ISS Research Highlight: International Space Station Technology -- With Benefits for Fine Art
Research on material reactions to atomic oxygen was originally meant for the
development of the International Space Station, but also led to new ways to restore
damaged fine art here on Earth.
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Manifested for flight on STS-134
Materials International Space Station Experiment - 6A and 6B (MISSE-6A
and 6B) is a sample box attached to the outside of the International
Space Station; it is used for testing the effects of exposure to
the space environment on small samples of new materials. These samples
will be evaluated for their reaction to atomic oxygen erosion, direct
sunlight, radiation, and extremes of heat and cold. Results will
provide a better understanding of the durability of various materials,
with important applications in the design of future spacecraft.
The samples for MISSE-6A and 6B include over 400 new and affordable materials that may be used in advanced reusable launch systems and advanced spacecraft systems including optics, sensors, electronics, power, coatings, structural materials and protection for the next generation of spacecraft. The development of new generations of materials and material technologies is essential to the mission of traveling beyond Earth's orbit.
The samples are installed in holders and placed in experiment
trays, called passive experiment containers (PECs). MISSE-6A
and 6B were brought back to Earth onboard the Shuttle Discovery
during the STS-128 (17A) mission in September 2009.
The Materials International Space Station Experiment-5 (MISSE-5)
was an external payload that flew on-board the ISS from August 2005
until September 2006. MISSE-5 provided an opportunity for researchers
to test a wide range of samples in the Low Earth Orbit (LEO) environment.
MISSE-5 was a collaboration between NASA Langley Research Center,
Glenn Research Center, Ohio State University, Naval Research Laboratory
and US Naval Academy and consisted of three experiments: PCSat-2,
Forward Technology Solar Cell Experiment (FTSCE) and the Thin Film
Forward Technology Solar Cell Experiment (FTSCE) characterized the durability
and the electrical output of 39 advanced solar cell samples that could
be used on future space exploration vehicles. Several types of solar
cell technologies were tested: triple junction InGaP/GaAS/Ge; thin film
amorphous Si and Culn(Ga)Se2; and single junction GaAs cells. It is
known that solar cells degrade over time when exposed to the space environment.
FTSCE used their onboard instrumentation to measure the performance
and downlink the data to Earth through the PCSat-2.
Materials International Space Station Experiment-3 and 4 (MISSE-3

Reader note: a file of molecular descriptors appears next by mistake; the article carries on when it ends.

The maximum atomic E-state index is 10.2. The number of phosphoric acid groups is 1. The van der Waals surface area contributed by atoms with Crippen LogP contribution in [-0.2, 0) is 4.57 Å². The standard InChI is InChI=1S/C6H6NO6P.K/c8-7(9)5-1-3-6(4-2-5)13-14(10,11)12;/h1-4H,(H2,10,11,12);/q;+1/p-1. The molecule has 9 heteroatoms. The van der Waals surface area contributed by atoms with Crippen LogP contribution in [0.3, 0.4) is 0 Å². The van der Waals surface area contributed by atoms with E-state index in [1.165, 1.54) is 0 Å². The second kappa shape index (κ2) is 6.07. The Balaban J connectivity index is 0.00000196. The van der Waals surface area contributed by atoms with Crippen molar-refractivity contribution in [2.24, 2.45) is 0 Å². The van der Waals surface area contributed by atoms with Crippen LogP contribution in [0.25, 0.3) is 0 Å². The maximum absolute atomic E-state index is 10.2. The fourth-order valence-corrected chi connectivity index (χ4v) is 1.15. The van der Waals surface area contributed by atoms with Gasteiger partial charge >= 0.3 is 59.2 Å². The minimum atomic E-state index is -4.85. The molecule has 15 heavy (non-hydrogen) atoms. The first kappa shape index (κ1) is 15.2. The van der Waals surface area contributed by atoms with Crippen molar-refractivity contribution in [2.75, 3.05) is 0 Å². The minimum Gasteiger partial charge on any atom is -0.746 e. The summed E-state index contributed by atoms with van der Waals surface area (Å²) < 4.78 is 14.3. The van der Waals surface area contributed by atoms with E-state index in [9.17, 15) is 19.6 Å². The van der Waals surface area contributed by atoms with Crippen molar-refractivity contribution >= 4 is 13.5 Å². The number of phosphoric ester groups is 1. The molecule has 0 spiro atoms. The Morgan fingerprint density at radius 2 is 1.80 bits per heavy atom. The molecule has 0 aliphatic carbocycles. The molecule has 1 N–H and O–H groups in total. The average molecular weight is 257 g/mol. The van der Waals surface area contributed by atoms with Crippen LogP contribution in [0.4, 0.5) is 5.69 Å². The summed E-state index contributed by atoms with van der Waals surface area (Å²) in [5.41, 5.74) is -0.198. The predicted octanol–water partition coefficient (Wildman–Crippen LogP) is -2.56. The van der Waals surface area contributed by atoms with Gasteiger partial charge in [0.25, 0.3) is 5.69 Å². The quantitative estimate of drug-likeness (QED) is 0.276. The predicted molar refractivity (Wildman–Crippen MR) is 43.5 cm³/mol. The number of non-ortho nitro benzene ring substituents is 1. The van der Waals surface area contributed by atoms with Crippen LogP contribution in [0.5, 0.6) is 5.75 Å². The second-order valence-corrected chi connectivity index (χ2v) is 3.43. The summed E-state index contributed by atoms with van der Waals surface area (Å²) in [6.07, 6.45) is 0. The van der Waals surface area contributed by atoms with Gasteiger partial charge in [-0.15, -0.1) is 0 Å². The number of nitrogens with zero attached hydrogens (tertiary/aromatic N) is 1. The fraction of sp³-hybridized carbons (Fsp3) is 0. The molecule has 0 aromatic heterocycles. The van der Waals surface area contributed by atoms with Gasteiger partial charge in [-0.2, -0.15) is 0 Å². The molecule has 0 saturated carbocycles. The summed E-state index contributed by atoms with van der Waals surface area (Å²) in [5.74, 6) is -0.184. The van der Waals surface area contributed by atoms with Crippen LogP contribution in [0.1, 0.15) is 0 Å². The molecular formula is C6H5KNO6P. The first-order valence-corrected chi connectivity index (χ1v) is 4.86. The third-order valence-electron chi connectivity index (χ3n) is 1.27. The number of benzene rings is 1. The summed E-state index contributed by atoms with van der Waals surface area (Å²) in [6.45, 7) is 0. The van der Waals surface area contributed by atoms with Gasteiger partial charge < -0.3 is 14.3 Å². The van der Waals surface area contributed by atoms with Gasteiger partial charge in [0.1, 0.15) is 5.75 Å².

and 4) was successfully deployed in August 2006 and retrieved
in August 2007. Approximately 875 specimens of various materials
were contained in suitcase-like cases called PECs (passive
experiment containers). These specimens were exposed to the
harsh environment of microgravity to observe the effects that
Atomic Oxygen (single oxygen molecules) and Ultraviolet light
have on materials.
specimens include a variety of materials such as paint and protective
coatings that will be used on future spacecrafts such as satellites.
Environmental monitors recorded the thermal cycling (the change in temperature)
that the experiment was subjected to while on orbit. New material that
might be used in the next generation of EVA (extravehicular activity)
suits was tested to examine how the material reacts to the harsh space
and 2 are a test bed for materials and coatings attached to the outside
of the ISS is being evaluated for the effects of atomic oxygen, direct
sunlight, and extremes of heat and cold. This experiment allows the
development and testing of new materials to better withstand the
rigors of space environments. Results will provide a better understanding
of the durability of various materials when they are exposed to the
space environment. Many of the materials may have applications in
the design of future spacecraft.
from the private and public sector prepared a wide range of samples
for the first externally mounted experiment on ISS. Materials International
Space Station Experiment (MISSE)-1 and -2 are testbeds for more than
400 materials and coatings samples, testing their survivability under
the corrosive effects of the space environment; including micrometeoroid
and orbital debris strikes, atomic oxygen attack, intense ultraviolet
radiation from the sun, and extreme temperature swings. Results will
provide a better understanding of the durability of various materials
in this environment. Many of the materials may have applications in
the design of future spacecraft.